Penelope Tucker, a defendant in the case against BetonSports (BoS), is waiting to find out if U.S. Magistrate Judge Mary Ann Medler feels the FBI had probable cause to search her two properties prior to her arrest and whether the statement she gave during the search was legally obtained.
Medler on Tuesday heard from four witnesses regarding the search warrant executed on Feb. 15, 2007 on Tucker's Miami properties: Special Agent Michael Paul Betancourt, Special Agent Stuart Reynolds, Special Agent David O. Rizi and Agent Joseph Ludewig--all of whom had an active role in the events of the search.
Tucker's attorney, Miami-based Michael Rosen, requested the hearing in an effort to suppress the evidence taken during the search, as well as the statement given by Tucker to FBI agents.
Rizi, who has been investigating BoS since 2003, obtained a search warrant from a magistrate judge in Florida based partially on information provided by two confidential informants.
Rosen's motion to suppress questions the credibility of the informants because of the wording of Rizi's affidavit. Rizi described informant one as a confidential source who has "never been proven to be knowingly wrong in the information provided to law enforcement." But Rosen argued that this language did not inspire confidence in the informant. He said it sounded as though the source had been proven wrong in the past.
Medler disagreed with Rosen's analysis of Rizi's language, saying that no one was being tested on their English language skills.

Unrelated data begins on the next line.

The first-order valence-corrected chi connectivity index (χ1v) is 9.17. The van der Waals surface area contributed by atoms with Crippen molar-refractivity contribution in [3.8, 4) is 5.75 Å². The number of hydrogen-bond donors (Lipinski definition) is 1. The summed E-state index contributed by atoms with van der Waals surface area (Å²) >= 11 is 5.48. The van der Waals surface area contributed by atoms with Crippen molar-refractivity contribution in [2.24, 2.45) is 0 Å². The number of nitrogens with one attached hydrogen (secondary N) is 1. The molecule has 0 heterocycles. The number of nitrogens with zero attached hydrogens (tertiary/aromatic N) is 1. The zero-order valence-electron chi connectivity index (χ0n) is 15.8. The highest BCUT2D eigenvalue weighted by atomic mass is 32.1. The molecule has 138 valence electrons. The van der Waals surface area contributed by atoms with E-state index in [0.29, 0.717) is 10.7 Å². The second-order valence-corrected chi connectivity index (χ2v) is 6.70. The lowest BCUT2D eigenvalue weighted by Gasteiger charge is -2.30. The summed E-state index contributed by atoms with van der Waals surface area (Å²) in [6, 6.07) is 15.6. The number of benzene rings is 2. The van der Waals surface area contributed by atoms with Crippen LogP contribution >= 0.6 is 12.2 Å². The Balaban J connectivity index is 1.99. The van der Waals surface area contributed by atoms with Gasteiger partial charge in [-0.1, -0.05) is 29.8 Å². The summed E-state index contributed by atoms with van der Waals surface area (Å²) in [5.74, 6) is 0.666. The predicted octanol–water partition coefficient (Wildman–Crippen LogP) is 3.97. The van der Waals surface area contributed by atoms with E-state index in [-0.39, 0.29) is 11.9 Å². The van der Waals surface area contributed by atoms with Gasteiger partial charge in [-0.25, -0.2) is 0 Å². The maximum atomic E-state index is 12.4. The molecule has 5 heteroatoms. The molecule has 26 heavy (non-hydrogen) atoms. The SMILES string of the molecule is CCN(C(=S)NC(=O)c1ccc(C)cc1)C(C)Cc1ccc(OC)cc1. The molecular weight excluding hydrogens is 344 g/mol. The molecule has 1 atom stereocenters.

Meanwhile, the government's objections to Rosen's repeated attempts to get Rizi to reveal the identities of the informants were repeatedly sustained. The government argued that Rizi is not required to reveal privileged information.
Tucker and her attorney also took issue with the way her interview was conducted at the time of the search.
According to Tucker's motion, she was taken aside by Agents Rizi and Ludewig and questioned for an hour-and-a-half during the search. Furthermore, the motion states, Tucker was not read her Miranda rights before the interview.
Each witness, including Rizi and Ludewig, said they did not read her the Miranda rights because she was not under arrest, and they had advised her of that. Furthermore, Rizi said Tucker voluntarily participated in the interview, leading him and Ludwig to the back patio so she could smoke.
Furthermore, all witnesses agreed that the interview was not preplanned.
California-based I-gaming attorney Martin Owens said it is not unusual for law enforcement officials to interview a person of interest without reading them their Miranda rights.
"Miranda rights mostly come into play when somebody is a suspect, or being placed under arrest," he said. "Then the subject must be informed. The rules are looser when the cop or agent is simply gathering information. It will all depend on the circumstances of what the interview was all about. The thing to remember about talking to law enforcement is that such things as Miranda rights and search warrants are aimed at the admissibility of evidence, rather then governing the particular behavior of a particular cop or agent at a given time."
Ultimately, Medler has taken the testimony and evidence under advisement. She said she would take a look at the affidavit and determine if it shows probable cause for a search without the information provided by the informants. If not, she would have no choice but to grant Rosen's motion.
No ruling has been reached yet.
is the senior staff writer at IGamingNews. She lives in St. Louis, Mo.